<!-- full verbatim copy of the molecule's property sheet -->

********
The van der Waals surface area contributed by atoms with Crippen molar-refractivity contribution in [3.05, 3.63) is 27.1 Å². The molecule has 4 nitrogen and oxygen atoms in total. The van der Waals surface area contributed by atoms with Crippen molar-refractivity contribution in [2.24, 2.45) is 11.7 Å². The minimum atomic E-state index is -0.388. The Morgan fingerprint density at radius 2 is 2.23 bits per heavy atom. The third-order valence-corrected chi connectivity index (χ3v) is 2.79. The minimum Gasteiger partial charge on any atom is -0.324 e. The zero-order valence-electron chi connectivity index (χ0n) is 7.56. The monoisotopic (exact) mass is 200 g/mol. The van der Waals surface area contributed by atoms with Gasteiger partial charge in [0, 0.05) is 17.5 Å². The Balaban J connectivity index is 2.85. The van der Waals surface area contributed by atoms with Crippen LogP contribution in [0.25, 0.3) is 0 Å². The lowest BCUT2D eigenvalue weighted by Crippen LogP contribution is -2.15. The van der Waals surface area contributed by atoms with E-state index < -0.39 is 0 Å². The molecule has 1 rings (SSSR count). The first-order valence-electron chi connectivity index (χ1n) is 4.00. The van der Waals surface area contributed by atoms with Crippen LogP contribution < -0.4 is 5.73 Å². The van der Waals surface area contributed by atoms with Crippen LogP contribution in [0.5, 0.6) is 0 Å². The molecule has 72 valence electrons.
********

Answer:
The van der Waals surface area contributed by atoms with Crippen molar-refractivity contribution in [3.05, 3.63) is 27.1 Å². The molecule has 4 nitrogen and oxygen atoms in total. The van der Waals surface area contributed by atoms with Crippen molar-refractivity contribution in [2.24, 2.45) is 11.7 Å². The minimum atomic E-state index is -0.388. The Morgan fingerprint density at radius 2 is 2.23 bits per heavy atom. The third-order valence-corrected chi connectivity index (χ3v) is 2.79. The minimum Gasteiger partial charge on any atom is -0.324 e. The zero-order valence-electron chi connectivity index (χ0n) is 7.56. The monoisotopic (exact) mass is 200 g/mol. The van der Waals surface area contributed by atoms with Gasteiger partial charge in [0, 0.05) is 17.5 Å². The Balaban J connectivity index is 2.85. The van der Waals surface area contributed by atoms with Crippen LogP contribution in [0.25, 0.3) is 0 Å². The lowest BCUT2D eigenvalue weighted by Crippen LogP contribution is -2.15. The van der Waals surface area contributed by atoms with E-state index < -0.39 is 0 Å². The molecule has 1 rings (SSSR count). The first-order valence-electron chi connectivity index (χ1n) is 4.00. The van der Waals surface area contributed by atoms with Crippen LogP contribution < -0.4 is 5.73 Å². The van der Waals surface area contributed by atoms with Crippen LogP contribution in [0.5, 0.6) is 0 Å². The molecule has 72 valence electrons.